No matter how useful it would be for HR professionals, there’s no one-size-fits-all response to 360 degree feedback data. Some respondents may be engaged, positive and ready to take on feedback for personal development, whereas others may be angry, resentful or playing the blame game to save face.
Of course, you can predict with some certainty that negative comments will cause upset, but you may be surprised what niggling bit of data can cause the most significant of reactions. To get the most out of each feedback session, you may want to prepare yourself for some typical personality types you’ll encounter. Remember, your aim is to ensure each recipient can take full responsibility for their data and their role in the wider workplace – understanding how their minds are working in the moment could make this path easier to travel.
Character One: In denial, blames others and feels resentful of the 360 degree feedback process
A feedback recipient may choose to deny any negative attributes that crop up in their data, or blame others for any performance issues that are indicated. They may get equally angry at the 360 process itself, arguing that their company should never have subjected them to it. Of course, this is likely to mask a hurt pride, so your aim should be to find out what elements of the feedback are causing this sense of upset and embarrassment. By singling out some key contentious issues – and explaining that the individual can now prove others wrong by developing on them – you may be able to encourage positive change while playing to the bruised ego.
Character Two: Reacts strongly to criticism and gets emotionally upset
This personality type can seem like the most challenging because of the outpouring of emotion; especially if the person is visibly upset or crying. This type of visceral reaction can lead the recipient to feel like they’re helplessly caught up – unable to see a way out of the situation. Find out what has upset the individual through deep listening techniques and questioning, and encourage them to see their data in a broader perspective. It is likely that the individual will also feel embarrassed by their level of upset in the workplace, so remind them that their reaction is within the normal realms and offer them plenty of time to process their thoughts before propping for answers.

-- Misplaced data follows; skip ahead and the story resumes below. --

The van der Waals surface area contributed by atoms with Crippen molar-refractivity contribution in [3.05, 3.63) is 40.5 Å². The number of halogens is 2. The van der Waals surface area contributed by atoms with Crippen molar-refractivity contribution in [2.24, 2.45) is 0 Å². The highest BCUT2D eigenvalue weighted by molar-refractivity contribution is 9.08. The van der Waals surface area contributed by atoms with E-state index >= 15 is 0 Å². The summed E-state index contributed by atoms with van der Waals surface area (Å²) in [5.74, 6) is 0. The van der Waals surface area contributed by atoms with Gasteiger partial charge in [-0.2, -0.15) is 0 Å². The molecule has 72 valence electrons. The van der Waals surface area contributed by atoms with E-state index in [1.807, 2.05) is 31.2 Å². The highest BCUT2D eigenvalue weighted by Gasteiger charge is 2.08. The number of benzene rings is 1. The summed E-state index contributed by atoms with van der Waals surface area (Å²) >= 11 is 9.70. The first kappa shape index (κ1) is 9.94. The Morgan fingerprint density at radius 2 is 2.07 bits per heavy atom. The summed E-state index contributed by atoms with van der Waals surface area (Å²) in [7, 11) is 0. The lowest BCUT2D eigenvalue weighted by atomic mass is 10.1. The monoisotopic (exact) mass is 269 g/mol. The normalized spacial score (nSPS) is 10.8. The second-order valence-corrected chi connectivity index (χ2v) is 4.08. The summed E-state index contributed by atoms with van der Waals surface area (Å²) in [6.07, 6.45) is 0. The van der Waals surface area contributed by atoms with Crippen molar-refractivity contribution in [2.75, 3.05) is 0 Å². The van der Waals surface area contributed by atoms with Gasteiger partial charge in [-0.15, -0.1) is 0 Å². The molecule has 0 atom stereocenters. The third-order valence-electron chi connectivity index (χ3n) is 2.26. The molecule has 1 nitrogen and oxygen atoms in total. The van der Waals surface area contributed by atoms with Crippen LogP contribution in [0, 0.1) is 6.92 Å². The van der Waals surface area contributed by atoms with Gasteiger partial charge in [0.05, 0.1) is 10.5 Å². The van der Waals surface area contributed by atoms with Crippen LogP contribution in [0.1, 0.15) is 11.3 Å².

Character Three: Responds to good and bad feedback and begins to formulate ways he or she can change
This confident, self-assured character type may seem like a dream at first glance, but don’t take their willingness to push ahead as a sign of being okay. Perhaps they are trying to rush to the end of the feedback session as a type of flight or flight response, or perhaps they’re unsure what their data really means. Do any aspects of the feedback surprise them? Is there a reason why they’re so happy to accept negative aspects of their feedback – were they expecting this? This is where your own planning will prove useful; especially when it comes to comparing the respondents own self-review with the data of others. If they view themselves negatively, for example, good feedback may be a pleasant surprise.
Character Four: Understands the feedback but questions its purpose or validity
This person is happy to discuss the feedback with you, but shows a keen sense of distrust and disdain for the feedback itself. They may complain about the process, lack of briefing, errors with reporting, confusion about reviewers, frustration about their boss not completing. They may say they did not want to participate at all or that they were not sure it was going to be at all helpful. Whatever they choose to tell you, listen and offer reminders of the purpose and professionalism behind the process. Finally, reassert the privacy and anonymity of the process, highlighting that this is for their benefit and not designed to ‘catch them out’.
Character Five: Understand the feedback, ready to change but nervous of repercussions, embarrassment or privacy
This type of individual may be uncomfortable with their own feedback but also with having given feedback. Perhaps they have ‘reviewers regret’ and are now viewing their own data in the light of their own feedback contributions. This recipient may be hesitant about going back to work for fear of embarrassment, so you will need to use your skills to unpick their concerns and instil confidence. Remind them of the purpose of the process and its long term goals of growth and professional development – you don’t want them sinking into the same defeatist mind-set of characters one and four.
Remember, some people may leave you appearing happy and contented, but could be back a few days later struggling to cope with their feedback. It is your job as a HR professional to unpick the upsets of each recipient and find out how they can be supported on their route to transformational change.
For more on this and other incredibly powerful insights and advice, get your copy of 360 Feedback : A Transformational Approach today.